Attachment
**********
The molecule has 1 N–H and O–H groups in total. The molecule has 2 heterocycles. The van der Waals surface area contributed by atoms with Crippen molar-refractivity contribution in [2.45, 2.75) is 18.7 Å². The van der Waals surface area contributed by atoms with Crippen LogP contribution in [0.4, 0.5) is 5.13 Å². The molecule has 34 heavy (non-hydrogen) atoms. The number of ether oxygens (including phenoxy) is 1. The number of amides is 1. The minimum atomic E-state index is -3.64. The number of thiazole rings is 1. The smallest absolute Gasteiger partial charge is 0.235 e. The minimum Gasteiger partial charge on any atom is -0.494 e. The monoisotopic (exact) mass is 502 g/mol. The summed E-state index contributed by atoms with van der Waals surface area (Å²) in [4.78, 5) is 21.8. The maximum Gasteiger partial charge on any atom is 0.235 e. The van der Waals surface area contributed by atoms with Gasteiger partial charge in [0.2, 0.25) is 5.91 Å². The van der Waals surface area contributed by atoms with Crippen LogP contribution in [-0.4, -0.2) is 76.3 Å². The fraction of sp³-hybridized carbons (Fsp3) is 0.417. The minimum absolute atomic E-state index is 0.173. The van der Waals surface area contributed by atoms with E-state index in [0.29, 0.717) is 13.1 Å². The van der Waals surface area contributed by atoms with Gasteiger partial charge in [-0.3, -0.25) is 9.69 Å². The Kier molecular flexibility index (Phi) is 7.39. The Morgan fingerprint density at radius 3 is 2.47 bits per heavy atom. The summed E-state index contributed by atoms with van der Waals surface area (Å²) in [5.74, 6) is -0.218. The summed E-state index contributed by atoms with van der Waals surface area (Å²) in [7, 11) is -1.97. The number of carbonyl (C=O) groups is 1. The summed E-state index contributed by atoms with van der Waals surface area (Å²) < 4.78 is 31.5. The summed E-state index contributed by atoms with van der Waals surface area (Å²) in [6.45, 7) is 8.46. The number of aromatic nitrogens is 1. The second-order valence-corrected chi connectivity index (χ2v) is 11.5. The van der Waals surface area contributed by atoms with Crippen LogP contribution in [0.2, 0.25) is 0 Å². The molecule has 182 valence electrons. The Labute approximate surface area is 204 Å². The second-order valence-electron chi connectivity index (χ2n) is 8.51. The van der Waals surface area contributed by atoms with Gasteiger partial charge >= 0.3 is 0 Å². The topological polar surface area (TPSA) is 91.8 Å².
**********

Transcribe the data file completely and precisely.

The molecule has 1 N–H and O–H groups in total. The molecule has 2 heterocycles. The van der Waals surface area contributed by atoms with Crippen molar-refractivity contribution in [2.45, 2.75) is 18.7 Å². The van der Waals surface area contributed by atoms with Crippen LogP contribution in [0.4, 0.5) is 5.13 Å². The molecule has 34 heavy (non-hydrogen) atoms. The number of ether oxygens (including phenoxy) is 1. The number of amides is 1. The minimum atomic E-state index is -3.64. The number of thiazole rings is 1. The smallest absolute Gasteiger partial charge is 0.235 e. The minimum Gasteiger partial charge on any atom is -0.494 e. The monoisotopic (exact) mass is 502 g/mol. The summed E-state index contributed by atoms with van der Waals surface area (Å²) in [4.78, 5) is 21.8. The maximum Gasteiger partial charge on any atom is 0.235 e. The van der Waals surface area contributed by atoms with Gasteiger partial charge in [0.2, 0.25) is 5.91 Å². The van der Waals surface area contributed by atoms with Crippen LogP contribution in [-0.4, -0.2) is 76.3 Å². The fraction of sp³-hybridized carbons (Fsp3) is 0.417. The minimum absolute atomic E-state index is 0.173. The van der Waals surface area contributed by atoms with E-state index in [0.29, 0.717) is 13.1 Å². The van der Waals surface area contributed by atoms with Gasteiger partial charge in [-0.3, -0.25) is 9.69 Å². The Kier molecular flexibility index (Phi) is 7.39. The Morgan fingerprint density at radius 3 is 2.47 bits per heavy atom. The summed E-state index contributed by atoms with van der Waals surface area (Å²) in [5.74, 6) is -0.218. The summed E-state index contributed by atoms with van der Waals surface area (Å²) in [7, 11) is -1.97. The number of carbonyl (C=O) groups is 1. The summed E-state index contributed by atoms with van der Waals surface area (Å²) < 4.78 is 31.5. The summed E-state index contributed by atoms with van der Waals surface area (Å²) in [6.45, 7) is 8.46. The number of aromatic nitrogens is 1. The second-order valence-corrected chi connectivity index (χ2v) is 11.5. The van der Waals surface area contributed by atoms with Crippen LogP contribution in [0.2, 0.25) is 0 Å². The molecule has 182 valence electrons. The Labute approximate surface area is 204 Å². The second-order valence-electron chi connectivity index (χ2n) is 8.51. The van der Waals surface area contributed by atoms with Gasteiger partial charge >= 0.3 is 0 Å². The topological polar surface area (TPSA) is 91.8 Å².